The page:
Boundless Way Zen is dedicated to exploring the fullest expression of our realization of the identity of the ordinary and the sacred through attention to many aspects of our human lives. This includes attention to community, to moral development, to social engagement, particularly around issues of peace and communal justice, as well as to the arts and other expressions of human personality. Each of these is a facet of the jewel of authentic practice, as important as our sitting meditation or participation in sesshin. We are just at the beginning stages of how we can support each other in these varied aspects of practice.
Part of our mission is to support local Zen meditation groups that make this practice of Zen available to people as a part of their daily lives. BoWZ came into existence through the coming together of independent local sanghas. We currently support local sitting groups through the authorization and guidance of senior Zen students to lead groups where there is an interest. Guiding teachers also visit and teach at different sanghas to support these local groups. All the sanghas come together to create and practice in the longer sesshin.
the principal sanghas gathered together into the Boundless Way are the
Zen Center at Boundless Way Temple led by
Melissa Blacker and
David Rynick, with the assistance of Harold Stevens, James Cordova, Ray
Demers, Aaron Caruso, Sam Politz and Paul Galvin, the
Thoreau Zen Sangha in Newton
led by Sue Allen, Spring Hill Zen in
Medford led by Stephen Wallace, the
Street Zendo in
Providence, RI, led by James Ford with the assistance of Jan
Seymour-Ford, the Greater
Boston Zen Center in
Boston led by Josh
Bartok with the assistance of Kate Hartland,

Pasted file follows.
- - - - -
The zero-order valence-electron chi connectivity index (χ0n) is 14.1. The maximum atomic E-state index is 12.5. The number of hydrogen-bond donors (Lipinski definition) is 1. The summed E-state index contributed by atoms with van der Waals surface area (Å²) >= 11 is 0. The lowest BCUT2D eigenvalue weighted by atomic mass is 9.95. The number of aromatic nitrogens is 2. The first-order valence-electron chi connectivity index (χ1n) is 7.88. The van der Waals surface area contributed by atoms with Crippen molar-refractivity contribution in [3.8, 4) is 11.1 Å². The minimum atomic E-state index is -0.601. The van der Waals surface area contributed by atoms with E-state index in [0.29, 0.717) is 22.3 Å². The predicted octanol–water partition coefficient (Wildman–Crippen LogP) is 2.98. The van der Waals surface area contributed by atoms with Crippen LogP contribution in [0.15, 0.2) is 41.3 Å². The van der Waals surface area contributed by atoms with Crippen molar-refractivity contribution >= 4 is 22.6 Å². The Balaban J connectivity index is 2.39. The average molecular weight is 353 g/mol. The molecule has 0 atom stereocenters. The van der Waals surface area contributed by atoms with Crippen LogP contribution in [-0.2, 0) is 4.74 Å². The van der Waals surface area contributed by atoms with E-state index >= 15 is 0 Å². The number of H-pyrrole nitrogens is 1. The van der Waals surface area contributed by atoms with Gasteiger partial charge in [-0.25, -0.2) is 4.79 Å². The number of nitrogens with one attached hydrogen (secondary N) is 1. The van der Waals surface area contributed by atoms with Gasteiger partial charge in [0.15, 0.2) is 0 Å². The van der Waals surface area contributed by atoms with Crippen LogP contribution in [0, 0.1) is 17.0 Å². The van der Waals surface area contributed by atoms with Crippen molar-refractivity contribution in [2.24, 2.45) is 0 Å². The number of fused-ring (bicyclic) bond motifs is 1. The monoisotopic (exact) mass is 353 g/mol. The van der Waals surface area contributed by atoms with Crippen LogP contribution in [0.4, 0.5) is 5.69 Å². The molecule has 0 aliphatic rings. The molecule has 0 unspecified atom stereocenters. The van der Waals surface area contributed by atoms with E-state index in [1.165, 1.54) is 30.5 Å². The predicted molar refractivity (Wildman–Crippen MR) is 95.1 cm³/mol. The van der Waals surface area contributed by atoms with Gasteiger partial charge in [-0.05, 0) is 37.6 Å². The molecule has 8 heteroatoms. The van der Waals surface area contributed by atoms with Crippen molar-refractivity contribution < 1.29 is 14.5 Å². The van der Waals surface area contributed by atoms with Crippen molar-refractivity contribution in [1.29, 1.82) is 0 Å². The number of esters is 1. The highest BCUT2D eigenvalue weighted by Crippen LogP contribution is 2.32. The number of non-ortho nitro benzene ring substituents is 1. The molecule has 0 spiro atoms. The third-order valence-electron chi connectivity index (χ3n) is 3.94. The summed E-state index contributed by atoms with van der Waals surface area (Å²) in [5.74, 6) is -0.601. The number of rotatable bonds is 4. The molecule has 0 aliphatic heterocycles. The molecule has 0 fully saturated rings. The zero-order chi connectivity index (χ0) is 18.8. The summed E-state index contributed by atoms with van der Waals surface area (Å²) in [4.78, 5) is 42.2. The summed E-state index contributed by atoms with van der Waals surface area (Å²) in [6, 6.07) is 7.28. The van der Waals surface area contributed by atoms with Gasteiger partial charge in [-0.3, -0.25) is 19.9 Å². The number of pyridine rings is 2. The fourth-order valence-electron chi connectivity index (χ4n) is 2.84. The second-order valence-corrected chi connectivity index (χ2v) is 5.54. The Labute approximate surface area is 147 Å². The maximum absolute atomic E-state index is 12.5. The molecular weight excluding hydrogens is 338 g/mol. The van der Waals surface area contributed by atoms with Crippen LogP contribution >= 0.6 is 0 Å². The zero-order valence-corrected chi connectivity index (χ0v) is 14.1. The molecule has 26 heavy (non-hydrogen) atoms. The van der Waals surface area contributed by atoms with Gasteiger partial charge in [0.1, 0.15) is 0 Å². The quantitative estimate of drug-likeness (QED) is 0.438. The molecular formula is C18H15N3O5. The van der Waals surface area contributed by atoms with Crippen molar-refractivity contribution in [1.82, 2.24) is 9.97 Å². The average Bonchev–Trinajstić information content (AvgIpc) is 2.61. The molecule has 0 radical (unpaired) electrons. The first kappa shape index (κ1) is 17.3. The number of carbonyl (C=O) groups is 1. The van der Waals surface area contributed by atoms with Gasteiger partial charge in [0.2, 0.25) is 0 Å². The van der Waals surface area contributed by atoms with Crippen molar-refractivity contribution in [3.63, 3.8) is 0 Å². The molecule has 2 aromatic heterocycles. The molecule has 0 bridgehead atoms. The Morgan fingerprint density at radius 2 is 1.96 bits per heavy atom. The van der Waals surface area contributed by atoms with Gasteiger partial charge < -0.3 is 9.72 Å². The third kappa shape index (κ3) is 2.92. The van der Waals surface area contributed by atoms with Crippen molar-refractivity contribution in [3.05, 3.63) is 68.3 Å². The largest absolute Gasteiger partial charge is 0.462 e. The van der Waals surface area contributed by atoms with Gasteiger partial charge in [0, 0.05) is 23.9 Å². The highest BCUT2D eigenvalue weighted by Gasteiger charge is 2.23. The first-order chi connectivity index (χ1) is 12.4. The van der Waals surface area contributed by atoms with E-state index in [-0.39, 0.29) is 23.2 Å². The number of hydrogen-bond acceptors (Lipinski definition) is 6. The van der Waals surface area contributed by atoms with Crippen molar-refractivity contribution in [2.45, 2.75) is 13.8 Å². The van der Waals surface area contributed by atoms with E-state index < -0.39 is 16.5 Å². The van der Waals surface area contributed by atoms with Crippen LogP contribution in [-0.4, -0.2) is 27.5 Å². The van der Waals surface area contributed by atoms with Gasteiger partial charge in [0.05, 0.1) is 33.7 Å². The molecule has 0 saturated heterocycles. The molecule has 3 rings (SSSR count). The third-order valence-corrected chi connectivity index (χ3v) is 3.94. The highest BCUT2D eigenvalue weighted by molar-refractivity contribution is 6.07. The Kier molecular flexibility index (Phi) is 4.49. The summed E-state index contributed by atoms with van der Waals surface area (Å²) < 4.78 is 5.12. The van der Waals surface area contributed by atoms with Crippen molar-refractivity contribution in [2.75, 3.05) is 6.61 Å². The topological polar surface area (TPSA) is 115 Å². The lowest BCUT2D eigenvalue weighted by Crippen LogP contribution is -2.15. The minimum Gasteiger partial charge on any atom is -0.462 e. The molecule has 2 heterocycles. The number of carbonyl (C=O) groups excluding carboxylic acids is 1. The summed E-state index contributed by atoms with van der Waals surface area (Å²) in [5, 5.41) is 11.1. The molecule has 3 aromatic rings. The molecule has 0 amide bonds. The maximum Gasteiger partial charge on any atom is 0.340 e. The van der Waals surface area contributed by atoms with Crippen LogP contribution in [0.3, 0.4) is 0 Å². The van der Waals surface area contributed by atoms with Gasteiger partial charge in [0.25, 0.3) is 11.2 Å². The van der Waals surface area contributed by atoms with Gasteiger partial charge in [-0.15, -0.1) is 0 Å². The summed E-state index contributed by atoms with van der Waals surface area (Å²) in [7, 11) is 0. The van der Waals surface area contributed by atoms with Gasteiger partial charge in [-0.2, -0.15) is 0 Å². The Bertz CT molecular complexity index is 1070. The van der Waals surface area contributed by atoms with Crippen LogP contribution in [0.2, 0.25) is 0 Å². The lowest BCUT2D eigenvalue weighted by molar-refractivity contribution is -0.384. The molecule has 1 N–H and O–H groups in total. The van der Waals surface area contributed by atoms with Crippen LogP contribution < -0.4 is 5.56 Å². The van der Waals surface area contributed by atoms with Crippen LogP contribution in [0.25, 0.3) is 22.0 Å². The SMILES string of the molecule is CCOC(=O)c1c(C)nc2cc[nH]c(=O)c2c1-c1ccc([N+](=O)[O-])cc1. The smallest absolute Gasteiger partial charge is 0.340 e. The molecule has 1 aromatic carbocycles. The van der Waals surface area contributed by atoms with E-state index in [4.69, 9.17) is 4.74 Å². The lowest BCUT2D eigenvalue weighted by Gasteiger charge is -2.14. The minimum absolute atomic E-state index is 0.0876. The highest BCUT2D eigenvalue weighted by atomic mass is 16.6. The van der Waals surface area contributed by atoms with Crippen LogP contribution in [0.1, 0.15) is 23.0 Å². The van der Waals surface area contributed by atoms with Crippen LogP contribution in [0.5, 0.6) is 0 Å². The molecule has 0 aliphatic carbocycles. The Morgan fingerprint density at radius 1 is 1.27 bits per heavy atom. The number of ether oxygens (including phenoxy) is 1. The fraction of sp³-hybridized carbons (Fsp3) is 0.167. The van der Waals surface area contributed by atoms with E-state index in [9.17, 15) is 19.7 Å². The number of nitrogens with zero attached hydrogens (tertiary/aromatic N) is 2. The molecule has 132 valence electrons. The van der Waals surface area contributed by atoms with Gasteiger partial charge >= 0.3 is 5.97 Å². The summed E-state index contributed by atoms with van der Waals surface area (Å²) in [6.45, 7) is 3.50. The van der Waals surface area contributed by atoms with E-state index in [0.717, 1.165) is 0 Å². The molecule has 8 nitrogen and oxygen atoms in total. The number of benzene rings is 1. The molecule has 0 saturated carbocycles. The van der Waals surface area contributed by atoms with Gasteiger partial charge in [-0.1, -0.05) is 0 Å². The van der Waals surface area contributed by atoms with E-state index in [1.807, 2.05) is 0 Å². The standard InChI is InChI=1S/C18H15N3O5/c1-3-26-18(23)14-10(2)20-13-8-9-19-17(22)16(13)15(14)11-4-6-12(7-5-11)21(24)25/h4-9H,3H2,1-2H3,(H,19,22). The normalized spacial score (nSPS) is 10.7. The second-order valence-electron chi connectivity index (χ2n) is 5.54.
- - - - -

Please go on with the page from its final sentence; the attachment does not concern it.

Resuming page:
Hartford, CT, lead by Ken Walkama, and
Zen, led by Jean
Currently our guiding teachers are also all active Unitarian Universalists. One is a UU minister. Many of our sanghas meet in UU churches and a number of the members of BoWZ are currently Unitarian Universalists.
Unitarian Universalism is a uniquely North American spiritual phenomenon. It has its origins in New England Puritan Christianity, but over the last two and half centuries has grown in new directions. Since before its formation through the consolidation of the American Unitarian Association and the Universalist Church in America in 1961, it is probably fair to assert that it has moved from being a "liberal Christian denomination" to being a "liberal denomination with Christians". Contemporary Unitarian Universalism is a non-creedal liberal denomination with Christians, Jews, humanists, neo-pagans and Buddhists, among others, all working to form a new and pluralistic religious community.
Many western-born Buddhists, particularly those of European descent, have found Unitarian Universalist congregations welcoming communities within which they could raise their children. And these Buddhists, including our three guiding teachers, have been active in returning the favor by offering Zen and other Buddhist practices within those congregations.
Today there is
an ongoing and fruitful
dialogue between western Buddhists and Unitarian Universalism expressed
in part through the UU Buddhist Fellowship. Boundless Way Zen
sees as one part of its mission a furthering of that dialog.